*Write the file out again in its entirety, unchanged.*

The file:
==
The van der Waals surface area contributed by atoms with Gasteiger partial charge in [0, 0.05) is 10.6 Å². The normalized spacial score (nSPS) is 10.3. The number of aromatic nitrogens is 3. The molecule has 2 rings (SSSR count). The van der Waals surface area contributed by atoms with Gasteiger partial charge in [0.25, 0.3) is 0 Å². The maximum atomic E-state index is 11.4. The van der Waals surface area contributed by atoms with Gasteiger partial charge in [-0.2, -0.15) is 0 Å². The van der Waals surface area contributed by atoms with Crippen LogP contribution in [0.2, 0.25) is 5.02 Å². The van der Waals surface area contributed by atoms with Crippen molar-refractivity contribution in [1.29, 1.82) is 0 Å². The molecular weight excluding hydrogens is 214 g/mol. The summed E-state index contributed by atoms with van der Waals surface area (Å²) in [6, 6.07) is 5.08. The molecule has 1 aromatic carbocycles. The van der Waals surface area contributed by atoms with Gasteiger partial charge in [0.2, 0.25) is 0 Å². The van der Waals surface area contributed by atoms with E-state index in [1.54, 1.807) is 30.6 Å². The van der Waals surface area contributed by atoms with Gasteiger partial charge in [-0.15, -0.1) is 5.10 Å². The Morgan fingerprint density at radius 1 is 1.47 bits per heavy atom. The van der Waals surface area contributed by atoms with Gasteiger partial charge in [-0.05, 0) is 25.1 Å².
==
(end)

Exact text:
The van der Waals surface area contributed by atoms with Gasteiger partial charge in [0, 0.05) is 10.6 Å². The normalized spacial score (nSPS) is 10.3. The number of aromatic nitrogens is 3. The molecule has 2 rings (SSSR count). The van der Waals surface area contributed by atoms with Gasteiger partial charge in [0.25, 0.3) is 0 Å². The maximum atomic E-state index is 11.4. The van der Waals surface area contributed by atoms with Gasteiger partial charge in [-0.2, -0.15) is 0 Å². The van der Waals surface area contributed by atoms with Crippen LogP contribution in [0.2, 0.25) is 5.02 Å². The van der Waals surface area contributed by atoms with Crippen molar-refractivity contribution in [1.29, 1.82) is 0 Å². The molecular weight excluding hydrogens is 214 g/mol. The summed E-state index contributed by atoms with van der Waals surface area (Å²) in [6, 6.07) is 5.08. The molecule has 1 aromatic carbocycles. The van der Waals surface area contributed by atoms with Gasteiger partial charge in [0.2, 0.25) is 0 Å². The van der Waals surface area contributed by atoms with E-state index in [1.54, 1.807) is 30.6 Å². The van der Waals surface area contributed by atoms with Gasteiger partial charge in [-0.15, -0.1) is 5.10 Å². The Morgan fingerprint density at radius 1 is 1.47 bits per heavy atom. The van der Waals surface area contributed by atoms with Gasteiger partial charge in [-0.05, 0) is 25.1 Å².